Designer notes about the model can help decide upon a good colour scheme for your model painting.
When deciding upon suitable schemes and themes of your paintjob, it can be helpful to consort the source. Information like this from Vaughn and the team at AVG proved inspirational in deciding and motivating me!


I like a matte finish on skin, so use a matte varnish if you do, too!

It can be harder to see in pictures, but purple and green provide natural shadow and highlights- if you look at pale skin in real life, it is not really one uniform ‘flesh’ colour, and this will stop it looking flat and uninteresting.

Just make sure you keep the layers thin! A thin purple wash or glaze in the recesses, or a similarly thin green-blue one, can bring the effect back if your flesh paint obscured it too much. Also I like to add a thinned red to areas like knees, elbows, and knuckles- it adds interest and represents where blood is closer to the surface.

I find the RGG size 2 brush is great for jobs like that, as it has a big reservoir (or ‘well’) but a good point, which means I have the time and manoeuvrability to glaze into all the nooks and crannies! And a Redgrass Games wet palette is invaluable to keep that acrylic paint workable whilst out of the pot! As you can see, I had two on the go!

Use a red wash on places like knees and knuckles to help simulate realism.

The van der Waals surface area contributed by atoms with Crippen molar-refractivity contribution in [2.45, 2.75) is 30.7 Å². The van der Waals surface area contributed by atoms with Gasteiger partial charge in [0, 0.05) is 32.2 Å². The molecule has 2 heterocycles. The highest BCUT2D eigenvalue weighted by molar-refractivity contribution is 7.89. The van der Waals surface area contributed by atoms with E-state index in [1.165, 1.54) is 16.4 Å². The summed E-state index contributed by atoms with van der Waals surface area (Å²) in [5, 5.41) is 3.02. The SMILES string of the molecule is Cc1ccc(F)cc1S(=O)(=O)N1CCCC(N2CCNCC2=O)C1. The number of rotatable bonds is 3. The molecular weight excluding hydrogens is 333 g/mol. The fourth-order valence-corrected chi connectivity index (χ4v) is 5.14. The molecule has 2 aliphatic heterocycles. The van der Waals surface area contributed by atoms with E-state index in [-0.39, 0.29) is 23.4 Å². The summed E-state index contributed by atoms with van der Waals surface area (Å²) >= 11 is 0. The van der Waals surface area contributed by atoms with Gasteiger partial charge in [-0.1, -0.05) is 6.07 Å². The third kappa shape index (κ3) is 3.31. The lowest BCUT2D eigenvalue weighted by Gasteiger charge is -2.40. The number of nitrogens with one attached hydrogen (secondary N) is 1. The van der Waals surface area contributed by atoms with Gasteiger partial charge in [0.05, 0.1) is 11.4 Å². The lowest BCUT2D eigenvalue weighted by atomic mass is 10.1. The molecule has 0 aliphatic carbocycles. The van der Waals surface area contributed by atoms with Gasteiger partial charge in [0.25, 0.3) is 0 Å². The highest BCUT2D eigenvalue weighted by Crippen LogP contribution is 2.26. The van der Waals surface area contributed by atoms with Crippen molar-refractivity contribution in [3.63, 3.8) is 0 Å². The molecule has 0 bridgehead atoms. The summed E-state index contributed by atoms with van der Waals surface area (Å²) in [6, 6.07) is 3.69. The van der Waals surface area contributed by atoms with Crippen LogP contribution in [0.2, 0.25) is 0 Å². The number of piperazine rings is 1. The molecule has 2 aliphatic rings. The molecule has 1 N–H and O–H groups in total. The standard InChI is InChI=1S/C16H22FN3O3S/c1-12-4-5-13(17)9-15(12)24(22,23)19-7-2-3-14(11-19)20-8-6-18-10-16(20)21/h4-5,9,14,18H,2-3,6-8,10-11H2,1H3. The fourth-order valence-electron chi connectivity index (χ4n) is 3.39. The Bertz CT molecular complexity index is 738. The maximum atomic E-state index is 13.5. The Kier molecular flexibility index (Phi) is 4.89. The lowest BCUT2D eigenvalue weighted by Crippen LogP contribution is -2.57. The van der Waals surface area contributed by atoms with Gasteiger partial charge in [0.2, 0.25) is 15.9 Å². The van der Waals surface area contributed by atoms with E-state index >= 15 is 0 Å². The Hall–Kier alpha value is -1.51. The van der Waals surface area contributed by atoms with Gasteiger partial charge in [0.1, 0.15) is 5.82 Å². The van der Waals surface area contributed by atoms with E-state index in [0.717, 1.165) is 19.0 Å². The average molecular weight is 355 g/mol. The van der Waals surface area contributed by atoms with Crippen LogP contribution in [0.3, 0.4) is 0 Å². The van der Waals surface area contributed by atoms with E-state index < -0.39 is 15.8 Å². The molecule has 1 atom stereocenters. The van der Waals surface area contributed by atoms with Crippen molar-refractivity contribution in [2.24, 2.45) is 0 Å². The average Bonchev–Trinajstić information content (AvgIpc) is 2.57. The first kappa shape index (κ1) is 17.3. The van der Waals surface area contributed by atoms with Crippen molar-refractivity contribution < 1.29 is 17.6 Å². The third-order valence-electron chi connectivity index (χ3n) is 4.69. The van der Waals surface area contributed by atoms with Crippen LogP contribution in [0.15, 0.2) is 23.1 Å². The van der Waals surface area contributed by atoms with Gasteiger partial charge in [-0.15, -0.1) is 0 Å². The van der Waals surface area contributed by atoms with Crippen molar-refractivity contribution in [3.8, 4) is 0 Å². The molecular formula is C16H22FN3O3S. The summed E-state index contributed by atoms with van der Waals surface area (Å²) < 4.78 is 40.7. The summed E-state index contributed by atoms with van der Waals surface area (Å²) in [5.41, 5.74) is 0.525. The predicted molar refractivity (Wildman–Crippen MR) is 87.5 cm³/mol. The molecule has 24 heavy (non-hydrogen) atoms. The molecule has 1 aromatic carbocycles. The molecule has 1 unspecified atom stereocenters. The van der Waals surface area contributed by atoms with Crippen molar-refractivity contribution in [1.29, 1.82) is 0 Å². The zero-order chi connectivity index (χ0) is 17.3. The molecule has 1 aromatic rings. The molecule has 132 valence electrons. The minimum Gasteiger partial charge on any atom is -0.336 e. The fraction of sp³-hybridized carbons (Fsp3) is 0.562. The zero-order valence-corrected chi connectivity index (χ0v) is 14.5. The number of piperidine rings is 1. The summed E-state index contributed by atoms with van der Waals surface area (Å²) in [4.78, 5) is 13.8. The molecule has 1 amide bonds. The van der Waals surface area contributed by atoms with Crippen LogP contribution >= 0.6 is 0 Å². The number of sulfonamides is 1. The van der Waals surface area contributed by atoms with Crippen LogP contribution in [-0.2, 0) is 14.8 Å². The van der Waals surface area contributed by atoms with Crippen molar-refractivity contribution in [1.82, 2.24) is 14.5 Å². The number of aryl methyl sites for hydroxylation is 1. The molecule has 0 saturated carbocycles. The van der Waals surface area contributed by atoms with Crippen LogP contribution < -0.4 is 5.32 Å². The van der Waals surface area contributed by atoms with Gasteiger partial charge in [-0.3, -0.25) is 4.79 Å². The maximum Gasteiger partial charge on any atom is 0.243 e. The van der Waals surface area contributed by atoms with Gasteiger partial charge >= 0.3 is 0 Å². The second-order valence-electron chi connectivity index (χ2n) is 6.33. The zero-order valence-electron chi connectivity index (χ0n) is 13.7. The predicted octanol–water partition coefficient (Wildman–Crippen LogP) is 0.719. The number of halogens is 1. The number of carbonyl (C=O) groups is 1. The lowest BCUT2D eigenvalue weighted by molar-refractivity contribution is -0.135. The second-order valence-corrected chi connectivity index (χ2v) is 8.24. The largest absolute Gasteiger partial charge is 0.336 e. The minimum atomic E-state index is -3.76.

A little red glazed onto the knees, toes, and navel adds some realism and interest.


I used a blue airbrush paint to basecoat the cloak for a cold and regal theme.
Paints formulated for airbrushing are great for brushing on, too! Good flow for large surfaces.

RGG size 2 will cover large cloak areas relatively quickly. Also think ‘what colours are appropriate?’ The Frost Giant Queen from our friends at Archvillain Games makes me think icy/nordic vibes. I chose a mid-tone blue which is regal and cold, but also easy to highlight or recess shade.

I chose an antique bronze for metal parts as gold is too flashy, and silver wouldn’t contrast enough. A red-brown for the leathers, and orange for the hair offer more visual interest and contrast. Mostly I used the Size 2, but for smaller parts like the leather straps I used the Redgrass size 00, as I wanted more control. I used a ‘smokey’ shade paint on the cloth straight over the zenithal, a good effect but minimal effort! I used a brown shade on the owls and the colour modulation it has achieved looks really natural.

A wet palette is great for keeping your acrylic paints fresh and stable for long periods out of the bottle.

A wet palette is invaluable when painting large areas - Acrylics paints use dry out so fast without one!

A 00 is good for trickier areas like the brown leather straps adjacent to the skin.
The RGG size 00 'fine detail' brush is great for these smaller leather details compared to the larger size 2.


Run a darker-coloured 'wash' paint into the recesses of details to help define large areas.